- If you will be using a heated build plate, make sure to use a high temperature material to print it like ABS or PETG.
This list assumes a stock Makerbot Replicator 2
Step 2: List of Tools and Supplies Needed
- Orbital sander or sanding pad
- Deburring tools (file, scraper, and/or countersink)
- Hex wrench set, 2mm, 2.5mm, 3mm, 4mm & 5mm
- 7mm wrench - one of the following
- 7mm Open end wrench
- 7mm Socket wrench with handle, 10mm maximum outside diameter
- Zip Tie
- Linear bearing lubricant (low viscoity lithium grease or TRI-FLOW® Superior Lubricant)
- Lead Screw and Nut Grease (lithium grease or TRI-FLOW Synthetic Grease)
- Abrasive media (80 grit, 120 grit, 220 grit sandpaper and scotchbright pad)
- Cleaning agents (soap, acetone and/or isopropyl alcohol)
Step 3: Deburr the Plate (mostly Optional)
Once you receive the plate, it will have sharp edges from the waterjetting process.
Although, not necessary, you can deburr and finish it as you wish.
Here is my finishing routine, all is optional except step 2:
- By hand, break all edges using a metal file or 120 grit sandpaper
- Deburr all round holes using a countersink tool, deburring tool or larger diameter drill bit
- Deburr both sides of the plate
- If you plan on using a heated build plate, you MUST deburr the hole in the middle that the heater element wires will pass thru.
- Deburr both sides of the plate
Step 4: Lubricate Linear Bearings
Using your lubrication of choice, apply lube to the linear bearings.
I prefer to use TriFlow Superior Lubricant from a drip bottle and drip it inside the linear bearings directly on the recirculating ball bearings and put a coat on the linear rods. This lubricant tends to dry and not attract dirt.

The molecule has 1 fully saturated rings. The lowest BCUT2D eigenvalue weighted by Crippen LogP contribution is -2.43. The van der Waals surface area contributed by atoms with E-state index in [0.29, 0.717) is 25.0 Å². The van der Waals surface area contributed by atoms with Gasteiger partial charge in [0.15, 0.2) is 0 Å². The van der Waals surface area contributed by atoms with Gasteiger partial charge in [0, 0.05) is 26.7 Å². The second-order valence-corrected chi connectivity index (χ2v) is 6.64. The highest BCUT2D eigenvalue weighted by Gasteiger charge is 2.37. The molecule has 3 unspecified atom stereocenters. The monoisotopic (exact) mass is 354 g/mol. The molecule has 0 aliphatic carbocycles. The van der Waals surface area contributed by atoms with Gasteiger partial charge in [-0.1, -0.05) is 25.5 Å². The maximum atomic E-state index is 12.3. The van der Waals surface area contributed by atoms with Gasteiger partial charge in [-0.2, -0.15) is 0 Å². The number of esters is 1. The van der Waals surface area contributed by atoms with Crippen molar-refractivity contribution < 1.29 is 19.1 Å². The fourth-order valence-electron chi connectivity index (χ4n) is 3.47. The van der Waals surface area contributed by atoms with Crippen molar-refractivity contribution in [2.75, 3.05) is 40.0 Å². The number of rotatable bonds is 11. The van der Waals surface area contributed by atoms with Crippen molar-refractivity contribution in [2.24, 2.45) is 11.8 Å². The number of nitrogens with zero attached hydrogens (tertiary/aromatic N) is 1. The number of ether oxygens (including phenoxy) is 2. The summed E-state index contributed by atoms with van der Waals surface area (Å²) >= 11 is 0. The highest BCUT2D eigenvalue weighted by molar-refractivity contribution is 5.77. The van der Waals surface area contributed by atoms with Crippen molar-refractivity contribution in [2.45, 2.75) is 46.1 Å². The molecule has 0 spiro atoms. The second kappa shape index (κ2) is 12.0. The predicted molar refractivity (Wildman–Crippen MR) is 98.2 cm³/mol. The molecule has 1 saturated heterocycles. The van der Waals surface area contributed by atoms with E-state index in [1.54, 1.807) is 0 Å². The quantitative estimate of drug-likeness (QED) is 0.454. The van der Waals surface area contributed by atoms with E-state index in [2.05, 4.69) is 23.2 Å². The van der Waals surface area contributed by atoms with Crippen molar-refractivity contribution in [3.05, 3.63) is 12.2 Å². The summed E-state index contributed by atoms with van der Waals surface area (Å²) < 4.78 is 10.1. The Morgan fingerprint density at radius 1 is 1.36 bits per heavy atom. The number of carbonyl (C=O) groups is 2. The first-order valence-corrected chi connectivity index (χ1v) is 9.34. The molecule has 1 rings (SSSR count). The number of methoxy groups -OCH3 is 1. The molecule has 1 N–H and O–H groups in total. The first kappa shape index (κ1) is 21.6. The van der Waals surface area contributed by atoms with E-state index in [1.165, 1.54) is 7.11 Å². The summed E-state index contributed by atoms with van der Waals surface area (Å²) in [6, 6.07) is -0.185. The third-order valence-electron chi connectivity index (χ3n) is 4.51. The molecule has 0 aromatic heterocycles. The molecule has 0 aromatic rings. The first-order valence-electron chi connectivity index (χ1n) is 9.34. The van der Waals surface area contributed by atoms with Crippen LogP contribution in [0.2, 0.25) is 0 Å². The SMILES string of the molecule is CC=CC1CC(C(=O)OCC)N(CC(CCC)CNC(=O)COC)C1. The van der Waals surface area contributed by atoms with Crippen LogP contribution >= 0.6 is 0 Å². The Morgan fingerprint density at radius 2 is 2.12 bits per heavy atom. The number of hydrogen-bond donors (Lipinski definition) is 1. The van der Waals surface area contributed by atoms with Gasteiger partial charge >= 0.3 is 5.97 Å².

But, you can use grease if you prefer, like TriFlow Synthetic Grease.
Step 5: Install Linear Bearings
- 3mm allen key
- 7mm open end wrench, 7mm nutdriver, or 7mm socket wrench (thin wall). OD of nutdriver or socket should be less than 10mm
- Install the linear bearings on to the plate as shown
- Using the M4 hardware, install the screw from underneath with the flat washer and nylon lock nut from the top.
- The plate is slotted to allow for adjustment for center to center of linear bearings to match the linear rod spacing. As such, don't tighten down the nuts just yet, leave them a little loose for now
Note: Plate shown is prototype # 2 and is slightly different than the current production version.
Step 6: Remove Makerbot Replicator 2 Z-Axis
Now you can start to disassemble the Replicator 2. You basically need to remove the z-axis entirely, and the dissassembly will be covered here.